Mental Capacity Act 2005 – all the important Information
People must be assumed to have capacity to make their own decisions and be given all practicable help before anyone considers the adult as not being able to make their own decisions. When an adult is found to lack capacity to make a specific decision at a specific time then any action taken, or any decision made for, or on their behalf, must be in the adult’s interest.
The Mental Capacity Act 2005 protects people who are unable to make decisions for themselves or lack the mental capacity to do so.
Decisions and actions carried out under the Mental Capacity Act 2005 should be tested against the five key principles.
The five key statutory principles are:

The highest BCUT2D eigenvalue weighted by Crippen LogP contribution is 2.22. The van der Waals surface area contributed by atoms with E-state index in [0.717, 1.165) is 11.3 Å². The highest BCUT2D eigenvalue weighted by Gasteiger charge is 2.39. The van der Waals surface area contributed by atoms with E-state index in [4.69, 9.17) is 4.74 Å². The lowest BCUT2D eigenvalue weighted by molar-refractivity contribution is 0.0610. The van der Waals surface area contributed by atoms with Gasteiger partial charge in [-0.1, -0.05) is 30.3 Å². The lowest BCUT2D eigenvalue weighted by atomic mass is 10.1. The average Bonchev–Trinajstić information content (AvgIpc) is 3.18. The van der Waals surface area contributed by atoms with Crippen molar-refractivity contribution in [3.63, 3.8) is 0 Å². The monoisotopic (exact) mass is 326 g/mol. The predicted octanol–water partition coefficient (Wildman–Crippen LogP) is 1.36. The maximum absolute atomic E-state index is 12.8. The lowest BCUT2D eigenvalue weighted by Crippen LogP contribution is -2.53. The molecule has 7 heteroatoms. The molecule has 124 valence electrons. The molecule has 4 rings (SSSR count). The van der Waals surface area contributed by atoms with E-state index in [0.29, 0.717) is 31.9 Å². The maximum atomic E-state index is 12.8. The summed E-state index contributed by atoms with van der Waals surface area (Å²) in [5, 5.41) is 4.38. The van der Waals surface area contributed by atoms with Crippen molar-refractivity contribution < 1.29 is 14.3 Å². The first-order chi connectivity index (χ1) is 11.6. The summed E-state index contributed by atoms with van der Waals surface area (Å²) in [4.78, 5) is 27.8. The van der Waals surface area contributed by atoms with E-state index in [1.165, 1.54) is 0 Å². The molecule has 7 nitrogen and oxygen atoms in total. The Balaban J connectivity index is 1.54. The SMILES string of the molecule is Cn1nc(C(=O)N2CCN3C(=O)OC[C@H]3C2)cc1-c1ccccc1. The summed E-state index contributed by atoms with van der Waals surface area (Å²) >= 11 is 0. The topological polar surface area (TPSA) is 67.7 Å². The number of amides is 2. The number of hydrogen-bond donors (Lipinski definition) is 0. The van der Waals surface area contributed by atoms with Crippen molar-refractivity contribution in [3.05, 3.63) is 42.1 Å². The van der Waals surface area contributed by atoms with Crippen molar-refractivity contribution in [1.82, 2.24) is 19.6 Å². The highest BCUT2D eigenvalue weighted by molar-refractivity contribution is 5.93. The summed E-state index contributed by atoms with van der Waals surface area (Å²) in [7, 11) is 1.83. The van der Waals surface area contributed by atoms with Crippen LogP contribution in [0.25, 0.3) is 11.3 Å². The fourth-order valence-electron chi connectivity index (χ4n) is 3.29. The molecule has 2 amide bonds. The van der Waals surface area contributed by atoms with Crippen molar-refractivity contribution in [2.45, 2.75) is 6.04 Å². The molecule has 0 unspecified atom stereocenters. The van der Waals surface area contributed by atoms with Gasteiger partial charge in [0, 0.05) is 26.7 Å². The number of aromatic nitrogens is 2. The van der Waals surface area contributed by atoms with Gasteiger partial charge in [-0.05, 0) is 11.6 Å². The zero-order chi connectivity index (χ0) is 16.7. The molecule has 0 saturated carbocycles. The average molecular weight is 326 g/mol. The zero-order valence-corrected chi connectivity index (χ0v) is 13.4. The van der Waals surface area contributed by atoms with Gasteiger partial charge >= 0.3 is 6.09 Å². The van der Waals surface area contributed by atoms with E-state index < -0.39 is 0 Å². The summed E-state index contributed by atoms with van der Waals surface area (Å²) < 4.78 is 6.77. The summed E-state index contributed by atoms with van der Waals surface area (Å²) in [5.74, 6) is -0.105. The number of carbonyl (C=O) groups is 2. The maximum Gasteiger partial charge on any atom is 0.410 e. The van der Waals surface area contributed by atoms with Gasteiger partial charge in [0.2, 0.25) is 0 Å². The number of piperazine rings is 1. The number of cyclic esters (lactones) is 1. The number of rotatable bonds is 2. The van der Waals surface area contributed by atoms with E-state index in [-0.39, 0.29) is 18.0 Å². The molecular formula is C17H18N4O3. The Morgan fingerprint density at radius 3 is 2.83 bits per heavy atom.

- Assume a person has capacity; unless proved otherwise.
- Do not treat people as incapable of making a decision
unless all practical steps have been tried to help.
- A person is not to be treated as unable to make a decision
merely because their decision seems unwise.
- Decisions for people without capacity should be made in
the person’s best interest.
- Before doing something to someone or making a decision on
their behalf, consider whether you could achieve the outcome in a less